Blackberry Storm has an occluded front

RIM and Vodafone turned up at our front door yesterday, in their Review Bus. We'd had warning: "We'll be outside your office at 16:10.
Written by Rupert Goodwins, Contributor

RIM and Vodafone turned up at our front door yesterday, in their Review Bus. We'd had warning: "We'll be outside your office at 16:10. We may have room for you."

My lord, what a way to show off a phone! I had visions of some tour coach appearing, stuffed full of partying reviewers, or perhaps a double decker packed to the straps with keen young PRs. "Why not come on up to our offices and then you can show it off to everyone who's interested?" I asked. "No time!" said the PR. "Can't be a very big bus..." I suggested. "It might be a mini-bus", they conceded.


With military precision – if you're Fred Karno's Army – the bus arrived. At 15:05, when I was at my desk thinking about very different things. "There's a woman for you at reception," said the IM. Some of my worst scenarios instantly play out in my head. "She says she's expecting... no, sorry, she's expected. From Voda."

Phew. OK, let's go and see this phenomenon. For fun, we form a massive posse and descend to the street mob handed, preparing to rush the bus.

There is a silver people carrier, just big enough for a small selection of demo bods with a couple of Blackberry Storms squeezed between them, and a rather sheepish PR. "I might have over-hyped it a bit..." she admitted, in the face of six quizzical eyebrows arched heavenwards. "We could always go up to your offices."

Enough of that. How about the Storm? Well, as my colleague David Meyer's more thoughtful conclusion says, it's unfair to judge a novel user interface until you've used it for a while. Things that look immediately clever have hidden niggles, and stuff that seems incomprehensible can snap into reason after a little while in real life.

So when I say "Uhhh....", that's a provisional "Uhhh....". But "Uhhh...." it is. The screen looks fine; it's big, bright and resolute. The phone itself is sleek, rather big and rather heavy – this is, says RIM, taken as implying quality, but I felt the ghosts of chrome bumpers and rocket-fin tail-lights cluster around.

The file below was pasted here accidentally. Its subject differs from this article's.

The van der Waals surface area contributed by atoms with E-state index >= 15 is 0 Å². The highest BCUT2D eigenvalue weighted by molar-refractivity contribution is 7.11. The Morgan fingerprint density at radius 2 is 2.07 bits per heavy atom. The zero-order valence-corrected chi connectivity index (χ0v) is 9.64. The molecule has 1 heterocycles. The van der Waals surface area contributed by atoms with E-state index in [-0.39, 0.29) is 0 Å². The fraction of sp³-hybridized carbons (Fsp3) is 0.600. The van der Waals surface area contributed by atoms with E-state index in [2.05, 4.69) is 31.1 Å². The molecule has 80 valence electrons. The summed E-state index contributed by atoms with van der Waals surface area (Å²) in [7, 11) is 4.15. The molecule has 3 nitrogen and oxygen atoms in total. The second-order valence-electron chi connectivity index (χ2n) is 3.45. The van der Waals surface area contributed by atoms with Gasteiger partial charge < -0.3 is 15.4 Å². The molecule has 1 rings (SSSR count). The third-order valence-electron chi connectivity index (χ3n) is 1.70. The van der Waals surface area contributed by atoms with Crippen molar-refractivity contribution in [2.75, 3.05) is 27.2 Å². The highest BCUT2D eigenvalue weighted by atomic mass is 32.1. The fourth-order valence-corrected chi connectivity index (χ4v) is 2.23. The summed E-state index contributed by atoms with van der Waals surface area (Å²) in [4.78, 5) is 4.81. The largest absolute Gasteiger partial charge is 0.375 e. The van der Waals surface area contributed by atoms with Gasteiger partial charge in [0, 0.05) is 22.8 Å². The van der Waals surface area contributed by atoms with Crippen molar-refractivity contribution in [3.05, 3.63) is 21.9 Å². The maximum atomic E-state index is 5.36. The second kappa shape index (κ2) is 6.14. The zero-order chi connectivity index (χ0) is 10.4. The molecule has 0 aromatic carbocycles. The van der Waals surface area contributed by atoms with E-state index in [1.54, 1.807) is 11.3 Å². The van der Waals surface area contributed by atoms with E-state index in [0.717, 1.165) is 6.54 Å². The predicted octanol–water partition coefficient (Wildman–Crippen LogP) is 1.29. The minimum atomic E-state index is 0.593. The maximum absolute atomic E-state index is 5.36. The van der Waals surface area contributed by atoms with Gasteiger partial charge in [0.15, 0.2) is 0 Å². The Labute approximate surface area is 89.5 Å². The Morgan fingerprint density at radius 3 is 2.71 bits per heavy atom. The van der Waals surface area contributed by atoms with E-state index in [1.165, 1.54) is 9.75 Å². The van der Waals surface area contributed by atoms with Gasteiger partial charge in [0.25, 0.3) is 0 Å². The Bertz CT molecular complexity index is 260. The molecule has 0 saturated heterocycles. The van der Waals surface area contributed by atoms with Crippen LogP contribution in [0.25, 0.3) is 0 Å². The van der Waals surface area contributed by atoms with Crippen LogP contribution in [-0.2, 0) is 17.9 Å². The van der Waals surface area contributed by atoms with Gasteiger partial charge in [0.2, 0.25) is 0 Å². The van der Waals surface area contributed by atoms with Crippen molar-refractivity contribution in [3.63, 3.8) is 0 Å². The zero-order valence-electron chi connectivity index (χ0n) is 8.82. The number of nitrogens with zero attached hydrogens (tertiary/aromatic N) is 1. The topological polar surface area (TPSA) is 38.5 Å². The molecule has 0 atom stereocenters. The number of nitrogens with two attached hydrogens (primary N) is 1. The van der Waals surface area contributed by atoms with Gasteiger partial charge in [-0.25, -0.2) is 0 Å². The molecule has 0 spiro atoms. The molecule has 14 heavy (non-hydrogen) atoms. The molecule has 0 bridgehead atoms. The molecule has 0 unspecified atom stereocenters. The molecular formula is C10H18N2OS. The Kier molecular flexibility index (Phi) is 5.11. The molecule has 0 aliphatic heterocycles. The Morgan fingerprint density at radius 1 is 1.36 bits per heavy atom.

This sense of classic American gas-guzzler only intensified when I laid finger. The Storm's schtick is that the entire screen moves into the body of the phone when you press on it – the idea is that you lightly touch to select something, then click by adding pressure. That by itself is not necessarily a bad thing: it provides positive feedback that's more tactile than any haptics. But two aspects of it are unsettling.

First, you're moving quite a large screen. This takes much more pressure than other systems, and there's a lot more inertia involved. As a result, the sensation is rather wallowy: it's a bit like prodding a tortoise and asking where it hurts. It also drastically limits how quickly you can type, although that may have been exacerbated by the general impression I got that the phone was a bit slow. (There's another update due for the software before release, so for many reasons that impression may prove inaccurate. But it's there now.)

Second, there's a small but perceptible gap around the edge of the screen. On something that's destined to live in the dusty, stringy, bitty world of pockets, that seems a disaster waiting to happen. You know how much crud collects inside the battery compartment and various electronic navels of ordinary phones; imagine that distributed around the action bits of a large component that has to move in order to work, within a crevice that seems impossible to guard or clean. I have enough problems in that department with my own 'built for comfort, not for speed' body - I'm not sure I'm ready for it in my phone.

We shall see. I must admit I don't quite understand the obsessive love so many people have for their Crackberries, so can't predict how popular this not-bad-go-at-Iphone-considering will be. It'll certainly have an easier time penetrating corporates, even if it doesn't arrive in the world's most dramatically shrinking bus.

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